Impact on internal processes

In brief

The current EU Data Protection Directive (95/46/EC) regime requires a fair amount of internal documentation, administration and process, but the Regulation will materially increase that administrative burden. Some administration will disappear in that the obligation currently imposed on data controllers to notify their data processing activities and, in some cases, international transfers to the relevant data protection authority will no longer apply under the Regulation. Instead, organisations are required to implement internal processes which are designed to mitigate the risks associated with data processing activities, and to document those processes in a specific manner. In practice this means that organisations will need to change their internal processes, by creating, and maintaining on an ongoing basis, associated “paper trails” in order to comply with the Regulation.

Background

Under the current EU Data Protection Directive, organisations that are data controllers are, unless particular circumstances apply, required to provide a notification in which they summarise their data processing activities to each local data protection authority where the local laws apply to them. The process of submitting a notification is fairly routine, with organisations generally being required to answer standard questionnaires and complete standard forms. Organisations are also required to keep their notifications up to date and, in certain EU Member States, also to pay a recurring registration fee to the relevant data protection authorities in the EU.

Beyond that notification requirement, in our experience local EU laws do not, unless particular circumstances apply, mandate the processes which organisations must put in place to comply with local laws; rather, they impose sanctions on organisations which, for whatever reason, fail to achieve compliance with the broad data protection requirements set out in the current law. For instance, while the concept of “privacy impact assessments” is not entirely new and is often recommended by data protection authorities as best practice, their use is not mandatory.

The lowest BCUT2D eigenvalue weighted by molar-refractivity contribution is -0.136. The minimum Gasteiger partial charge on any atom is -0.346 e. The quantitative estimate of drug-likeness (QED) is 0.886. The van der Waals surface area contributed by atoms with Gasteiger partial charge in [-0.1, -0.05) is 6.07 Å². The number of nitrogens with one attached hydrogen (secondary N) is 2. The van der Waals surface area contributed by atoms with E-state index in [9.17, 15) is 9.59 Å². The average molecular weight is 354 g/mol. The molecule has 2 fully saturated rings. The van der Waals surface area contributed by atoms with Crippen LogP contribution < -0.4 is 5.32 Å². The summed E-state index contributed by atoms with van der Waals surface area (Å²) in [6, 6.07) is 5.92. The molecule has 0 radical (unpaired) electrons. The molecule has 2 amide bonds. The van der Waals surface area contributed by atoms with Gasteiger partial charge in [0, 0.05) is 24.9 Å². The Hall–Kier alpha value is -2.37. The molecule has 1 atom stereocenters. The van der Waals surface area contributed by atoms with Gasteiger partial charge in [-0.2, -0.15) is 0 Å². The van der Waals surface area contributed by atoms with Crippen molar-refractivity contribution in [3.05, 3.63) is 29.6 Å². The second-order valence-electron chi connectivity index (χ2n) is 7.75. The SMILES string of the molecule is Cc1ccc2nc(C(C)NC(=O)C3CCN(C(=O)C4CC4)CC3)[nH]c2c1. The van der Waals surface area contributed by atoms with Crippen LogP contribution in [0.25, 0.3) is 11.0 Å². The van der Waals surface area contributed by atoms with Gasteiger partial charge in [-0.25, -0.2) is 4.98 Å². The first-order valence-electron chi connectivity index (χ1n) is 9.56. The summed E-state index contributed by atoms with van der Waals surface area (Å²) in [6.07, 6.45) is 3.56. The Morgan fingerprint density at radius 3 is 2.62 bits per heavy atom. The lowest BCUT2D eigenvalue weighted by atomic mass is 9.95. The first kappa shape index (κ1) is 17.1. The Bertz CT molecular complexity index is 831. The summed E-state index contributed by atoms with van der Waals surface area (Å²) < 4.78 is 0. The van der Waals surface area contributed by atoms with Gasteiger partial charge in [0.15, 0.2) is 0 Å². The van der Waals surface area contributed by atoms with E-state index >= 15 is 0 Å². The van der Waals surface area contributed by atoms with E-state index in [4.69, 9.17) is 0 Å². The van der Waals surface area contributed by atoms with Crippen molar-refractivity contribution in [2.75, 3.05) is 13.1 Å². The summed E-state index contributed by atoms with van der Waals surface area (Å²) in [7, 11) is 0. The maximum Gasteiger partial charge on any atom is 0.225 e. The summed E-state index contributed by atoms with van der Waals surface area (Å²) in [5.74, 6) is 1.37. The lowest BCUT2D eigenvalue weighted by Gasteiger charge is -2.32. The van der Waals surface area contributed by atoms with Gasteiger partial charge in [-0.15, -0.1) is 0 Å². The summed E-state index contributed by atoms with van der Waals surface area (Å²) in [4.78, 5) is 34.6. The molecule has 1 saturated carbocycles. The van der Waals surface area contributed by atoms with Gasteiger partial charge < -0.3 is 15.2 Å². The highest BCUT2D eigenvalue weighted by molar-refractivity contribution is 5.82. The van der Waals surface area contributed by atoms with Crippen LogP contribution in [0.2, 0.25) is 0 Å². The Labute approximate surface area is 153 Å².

Changes in detail

The Regulation dispenses with the requirement to make a notification of data processing activities to national data protection authorities but introduces the following new key concepts and requirements that organisations will need to ensure are reflected in their internal processes:

(A) Requirement for transparent information and communications: Under Article 12, data controllers must provide “in an intelligible and easily accessible form, using clear and plain language”:

  • the information under Articles 14 and 14a (broadly, this is information required to be given to individuals in data processing notices)
  • the communications under Articles 15 to 20 (these Articles relate to data subjects’ rights), and
  • breach notifications to data subjects.

(B) Joint Controllers: Under Article 24 joint data controllers (ie organisations jointly determining the purposes and means of the processing of personal data) must publish, in a transparent manner, a description of their respective responsibilities under the Regulation. However, notwithstanding any allocation of responsibilities between the joint data controllers, data subjects can exercise his/her rights against with of them.

(C) Requirement to adopt policies and demonstrable measures in relation to compliance with the Regulation: Under Article 22, data controllers must adopt “appropriate” measures (which must include, “where proportionate in relation to the processing activities”, the implementation of appropriate data protection policies) to demonstrate that the processing of personal data is performed in accordance with the Regulation. One means of demonstrating compliance will be to adhere to codes of conduct approved under Article 38 or to meet a certification mechanism approved under Article 39.

(D) Requirement to maintain certain records: Under Article 28, each data controller and data processor with 250 employees or more, or which carries out “high risk” processing must maintain records setting out certain information, including details of the data controller, the data protection officer, the purpose of the processing, the categories of data subject and of personal data relating to them, the categories of recipients to whom personal data are disclosed, the categories of transfers of personal data to third countries or international organisations, (where possible) the envisaged time limits for erasure of the different categories of personal data and (where possible) a general description of the technical and organisational security measures adopted.

This requirement essentially amounts to a form of process operations manual describing data processing activities. It can probably only be created following a detailed audit of processing activities.